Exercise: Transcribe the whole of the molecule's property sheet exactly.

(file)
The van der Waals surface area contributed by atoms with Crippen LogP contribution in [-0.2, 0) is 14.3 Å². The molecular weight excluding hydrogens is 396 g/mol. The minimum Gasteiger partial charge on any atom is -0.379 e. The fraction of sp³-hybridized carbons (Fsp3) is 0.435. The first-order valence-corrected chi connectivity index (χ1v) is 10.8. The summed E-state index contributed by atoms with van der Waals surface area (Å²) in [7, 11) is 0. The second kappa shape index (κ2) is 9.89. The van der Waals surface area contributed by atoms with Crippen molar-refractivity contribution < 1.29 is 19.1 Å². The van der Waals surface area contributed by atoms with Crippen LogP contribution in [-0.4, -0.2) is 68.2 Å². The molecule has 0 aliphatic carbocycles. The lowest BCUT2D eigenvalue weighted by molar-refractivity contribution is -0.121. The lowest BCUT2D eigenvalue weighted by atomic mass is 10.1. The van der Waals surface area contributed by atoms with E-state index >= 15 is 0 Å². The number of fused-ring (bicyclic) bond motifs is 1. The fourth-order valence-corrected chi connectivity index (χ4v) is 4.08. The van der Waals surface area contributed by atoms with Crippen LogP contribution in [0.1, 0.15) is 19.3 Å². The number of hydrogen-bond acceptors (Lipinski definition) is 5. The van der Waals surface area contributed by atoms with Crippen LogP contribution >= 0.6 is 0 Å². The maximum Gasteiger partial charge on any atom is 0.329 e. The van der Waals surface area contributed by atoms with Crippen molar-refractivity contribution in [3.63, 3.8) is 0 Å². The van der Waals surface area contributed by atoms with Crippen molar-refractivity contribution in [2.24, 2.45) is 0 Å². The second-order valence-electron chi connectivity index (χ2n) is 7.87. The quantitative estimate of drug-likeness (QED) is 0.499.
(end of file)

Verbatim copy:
The van der Waals surface area contributed by atoms with Crippen LogP contribution in [-0.2, 0) is 14.3 Å². The molecular weight excluding hydrogens is 396 g/mol. The minimum Gasteiger partial charge on any atom is -0.379 e. The fraction of sp³-hybridized carbons (Fsp3) is 0.435. The first-order valence-corrected chi connectivity index (χ1v) is 10.8. The summed E-state index contributed by atoms with van der Waals surface area (Å²) in [7, 11) is 0. The second kappa shape index (κ2) is 9.89. The van der Waals surface area contributed by atoms with Crippen molar-refractivity contribution < 1.29 is 19.1 Å². The van der Waals surface area contributed by atoms with Crippen LogP contribution in [-0.4, -0.2) is 68.2 Å². The molecule has 0 aliphatic carbocycles. The lowest BCUT2D eigenvalue weighted by molar-refractivity contribution is -0.121. The lowest BCUT2D eigenvalue weighted by atomic mass is 10.1. The van der Waals surface area contributed by atoms with E-state index >= 15 is 0 Å². The number of fused-ring (bicyclic) bond motifs is 1. The fourth-order valence-corrected chi connectivity index (χ4v) is 4.08. The van der Waals surface area contributed by atoms with Crippen LogP contribution in [0.1, 0.15) is 19.3 Å². The number of hydrogen-bond acceptors (Lipinski definition) is 5. The van der Waals surface area contributed by atoms with Crippen LogP contribution >= 0.6 is 0 Å². The maximum Gasteiger partial charge on any atom is 0.329 e. The van der Waals surface area contributed by atoms with Crippen molar-refractivity contribution in [3.63, 3.8) is 0 Å². The van der Waals surface area contributed by atoms with Crippen molar-refractivity contribution in [2.24, 2.45) is 0 Å². The second-order valence-electron chi connectivity index (χ2n) is 7.87. The quantitative estimate of drug-likeness (QED) is 0.499.